Awful Things, Open Wounds, and Why I’m A Hopeful Inclusivist

I was supposed to run a blog post today that’s contributing to Rachel Held Evans‘s Week of Submission, but I haven’t finished polishing it yet, so instead of putting it out unfinished this morning, I decided to just forego my daily blog post.  Part of the reason behind that is because I’ve been taking some extra time to relax the last few days, which means that I’ve not been as disciplined about my writing.  It’s actually kind of nice to not stress every single day about writing something new.

Most of the reason I didn’t run that post today was because I spent last night decompressing after receiving some really bad news at work.  One of my old students was killed yesterday morning in a car accident.

I got this news in the middle of my second period class and then had to go back to work without letting on to my other students what had happened because all of the staff hadn’t been informed yet.  It took about half an hour for us all to get the news, then we had to go tell the kids.

It is hard to tell children that someone they used to know is dead.

After that we pretty much had to shut down the high school for the rest of the day.  The news hit everyone pretty hard, and we decided that it would be futile to try to carry on with class.  I spent most of yesterday with my homeroom students, most of whom knew this kid well, talking with them about what had happened and offering them what meager consolation I could.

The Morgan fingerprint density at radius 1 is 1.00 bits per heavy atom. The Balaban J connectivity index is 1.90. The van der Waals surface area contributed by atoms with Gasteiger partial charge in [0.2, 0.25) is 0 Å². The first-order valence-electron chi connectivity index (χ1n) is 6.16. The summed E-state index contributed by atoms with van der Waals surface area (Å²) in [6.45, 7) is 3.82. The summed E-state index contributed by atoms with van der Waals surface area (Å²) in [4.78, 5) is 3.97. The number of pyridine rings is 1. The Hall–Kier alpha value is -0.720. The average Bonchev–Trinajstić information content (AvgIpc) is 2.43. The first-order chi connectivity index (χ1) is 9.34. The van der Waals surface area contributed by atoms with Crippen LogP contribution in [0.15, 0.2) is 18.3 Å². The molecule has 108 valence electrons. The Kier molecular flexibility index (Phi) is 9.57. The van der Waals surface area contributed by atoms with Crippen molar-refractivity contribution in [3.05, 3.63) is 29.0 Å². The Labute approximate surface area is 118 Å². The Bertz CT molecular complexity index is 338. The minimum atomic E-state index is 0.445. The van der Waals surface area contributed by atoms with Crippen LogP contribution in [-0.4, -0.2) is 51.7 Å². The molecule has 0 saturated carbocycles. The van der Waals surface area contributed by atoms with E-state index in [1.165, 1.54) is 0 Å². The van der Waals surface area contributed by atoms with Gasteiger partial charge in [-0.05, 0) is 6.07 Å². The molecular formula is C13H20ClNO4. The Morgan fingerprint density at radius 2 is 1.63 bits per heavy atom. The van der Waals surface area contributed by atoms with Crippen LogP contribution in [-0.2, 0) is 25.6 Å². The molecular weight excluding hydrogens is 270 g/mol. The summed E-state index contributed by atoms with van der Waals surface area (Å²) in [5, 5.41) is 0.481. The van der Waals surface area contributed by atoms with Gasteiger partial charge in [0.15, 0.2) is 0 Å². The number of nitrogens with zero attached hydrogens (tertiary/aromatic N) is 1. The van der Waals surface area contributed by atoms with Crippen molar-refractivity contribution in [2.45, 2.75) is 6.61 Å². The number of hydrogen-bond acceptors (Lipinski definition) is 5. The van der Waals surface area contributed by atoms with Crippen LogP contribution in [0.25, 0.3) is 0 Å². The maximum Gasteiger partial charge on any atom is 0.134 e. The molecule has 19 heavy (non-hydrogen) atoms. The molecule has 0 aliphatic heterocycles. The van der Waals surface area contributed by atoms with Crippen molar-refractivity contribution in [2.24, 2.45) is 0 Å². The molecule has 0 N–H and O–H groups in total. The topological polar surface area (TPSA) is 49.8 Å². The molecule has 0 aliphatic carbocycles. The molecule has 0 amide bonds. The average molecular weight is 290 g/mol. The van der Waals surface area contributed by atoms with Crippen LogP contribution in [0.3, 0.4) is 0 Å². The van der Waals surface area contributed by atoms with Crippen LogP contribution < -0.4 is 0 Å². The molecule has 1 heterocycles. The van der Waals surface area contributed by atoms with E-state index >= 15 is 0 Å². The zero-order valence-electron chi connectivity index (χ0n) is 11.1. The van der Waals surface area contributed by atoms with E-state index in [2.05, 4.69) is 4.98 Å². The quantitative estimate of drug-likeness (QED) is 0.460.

It was a difficult day.

The whole time I was trying to comfort my students, I really wanted to take some time to myself to mourn, but that just wasn’t possible at work.  I’ve been reflecting on the situation since yesterday, and one incident continues to go over in my head.

Stained glass window of the sacred Heart of Je...

Stained glass window of the sacred Heart of Jesus Christ in the former Mosque (Cathedral) of Cordoba, Spain (Photo credit: Wikipedia)

There was one day last year when I overheard a conversation that this student had with another one of my students about religion.  The kids I work with say a lot of stuff, and oftentimes its about things they really don’t know enough about to offer a really solid opinion.  I find that’s pretty normal for teenagers.  They’re practicing being mature by talking about adult things, and from an adult perspective they often sound foolish.  In this case, with the talk about religion, the kid who was killed said that he didn’t believe in God even though he went to church and did all the youth group stuff.

I don’t know if it was just posturing to look cool in front of his peers or if he was serious.  I know that at that age I would have been serious, but I just can’t be sure.  Part of me hopes that he wasn’t, and that the stories his youth pastor told at his memorial tonight were the true version of events, that he did love Jesus.

I’m just not sure.

And in the midst of my own uncertainty, I can’t help but think that it would be absolutely monstrous for God to hold professed disbelief against a kid who probably wasn’t sure what he believed in the first place.  I don’t know that he’s in heaven celebrating his homecoming.  I have no certainty of it.

All I can do is hope that God is bigger and better than I imagine, and that he’ll take this child in regardless of what he believed.  Christ is the Way, the Truth, and the Life, but that doesn’t necessarily mean that our reconciliation with him happens here.

At least that’s what I pray to God.